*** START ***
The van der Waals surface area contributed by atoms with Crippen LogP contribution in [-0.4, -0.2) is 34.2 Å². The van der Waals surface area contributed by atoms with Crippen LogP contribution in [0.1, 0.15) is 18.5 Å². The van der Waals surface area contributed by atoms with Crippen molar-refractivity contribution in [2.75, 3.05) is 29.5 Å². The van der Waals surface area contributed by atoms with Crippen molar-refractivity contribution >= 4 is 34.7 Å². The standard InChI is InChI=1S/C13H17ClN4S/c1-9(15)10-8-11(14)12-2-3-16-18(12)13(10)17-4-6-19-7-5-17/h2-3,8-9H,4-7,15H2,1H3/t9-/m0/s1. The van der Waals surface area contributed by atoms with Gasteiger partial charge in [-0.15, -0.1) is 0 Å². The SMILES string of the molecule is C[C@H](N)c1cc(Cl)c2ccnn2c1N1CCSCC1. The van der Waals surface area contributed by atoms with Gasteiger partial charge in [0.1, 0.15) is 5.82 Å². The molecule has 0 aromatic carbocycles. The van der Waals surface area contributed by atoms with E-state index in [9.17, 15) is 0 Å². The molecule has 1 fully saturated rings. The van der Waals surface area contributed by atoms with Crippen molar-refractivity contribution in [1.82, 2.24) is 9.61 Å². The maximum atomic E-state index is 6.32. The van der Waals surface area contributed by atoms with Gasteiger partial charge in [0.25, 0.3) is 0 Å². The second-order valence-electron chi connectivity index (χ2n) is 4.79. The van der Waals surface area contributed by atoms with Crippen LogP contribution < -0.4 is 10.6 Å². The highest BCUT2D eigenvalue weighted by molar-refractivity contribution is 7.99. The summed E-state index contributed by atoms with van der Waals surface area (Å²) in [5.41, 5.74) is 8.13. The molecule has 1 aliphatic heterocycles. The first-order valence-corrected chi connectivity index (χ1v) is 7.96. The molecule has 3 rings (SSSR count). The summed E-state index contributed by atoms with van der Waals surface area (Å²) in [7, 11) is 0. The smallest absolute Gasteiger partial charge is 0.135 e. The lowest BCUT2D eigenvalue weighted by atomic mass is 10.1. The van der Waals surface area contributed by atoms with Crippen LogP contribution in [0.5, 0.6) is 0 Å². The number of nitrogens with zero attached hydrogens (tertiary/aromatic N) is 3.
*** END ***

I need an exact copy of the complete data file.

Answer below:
The van der Waals surface area contributed by atoms with Crippen LogP contribution in [-0.4, -0.2) is 34.2 Å². The van der Waals surface area contributed by atoms with Crippen LogP contribution in [0.1, 0.15) is 18.5 Å². The van der Waals surface area contributed by atoms with Crippen molar-refractivity contribution in [2.75, 3.05) is 29.5 Å². The van der Waals surface area contributed by atoms with Crippen molar-refractivity contribution >= 4 is 34.7 Å². The standard InChI is InChI=1S/C13H17ClN4S/c1-9(15)10-8-11(14)12-2-3-16-18(12)13(10)17-4-6-19-7-5-17/h2-3,8-9H,4-7,15H2,1H3/t9-/m0/s1. The van der Waals surface area contributed by atoms with Gasteiger partial charge in [-0.15, -0.1) is 0 Å². The SMILES string of the molecule is C[C@H](N)c1cc(Cl)c2ccnn2c1N1CCSCC1. The van der Waals surface area contributed by atoms with Gasteiger partial charge in [0.1, 0.15) is 5.82 Å². The molecule has 0 aromatic carbocycles. The van der Waals surface area contributed by atoms with E-state index in [9.17, 15) is 0 Å². The molecule has 1 fully saturated rings. The van der Waals surface area contributed by atoms with Crippen molar-refractivity contribution in [1.82, 2.24) is 9.61 Å². The maximum atomic E-state index is 6.32. The van der Waals surface area contributed by atoms with Gasteiger partial charge in [0.25, 0.3) is 0 Å². The second-order valence-electron chi connectivity index (χ2n) is 4.79. The van der Waals surface area contributed by atoms with Crippen LogP contribution < -0.4 is 10.6 Å². The highest BCUT2D eigenvalue weighted by molar-refractivity contribution is 7.99. The summed E-state index contributed by atoms with van der Waals surface area (Å²) in [5.41, 5.74) is 8.13. The molecule has 1 aliphatic heterocycles. The first-order valence-corrected chi connectivity index (χ1v) is 7.96. The molecule has 3 rings (SSSR count). The summed E-state index contributed by atoms with van der Waals surface area (Å²) in [7, 11) is 0. The smallest absolute Gasteiger partial charge is 0.135 e. The lowest BCUT2D eigenvalue weighted by atomic mass is 10.1. The van der Waals surface area contributed by atoms with Crippen LogP contribution in [0.5, 0.6) is 0 Å². The number of nitrogens with zero attached hydrogens (tertiary/aromatic N) is 3.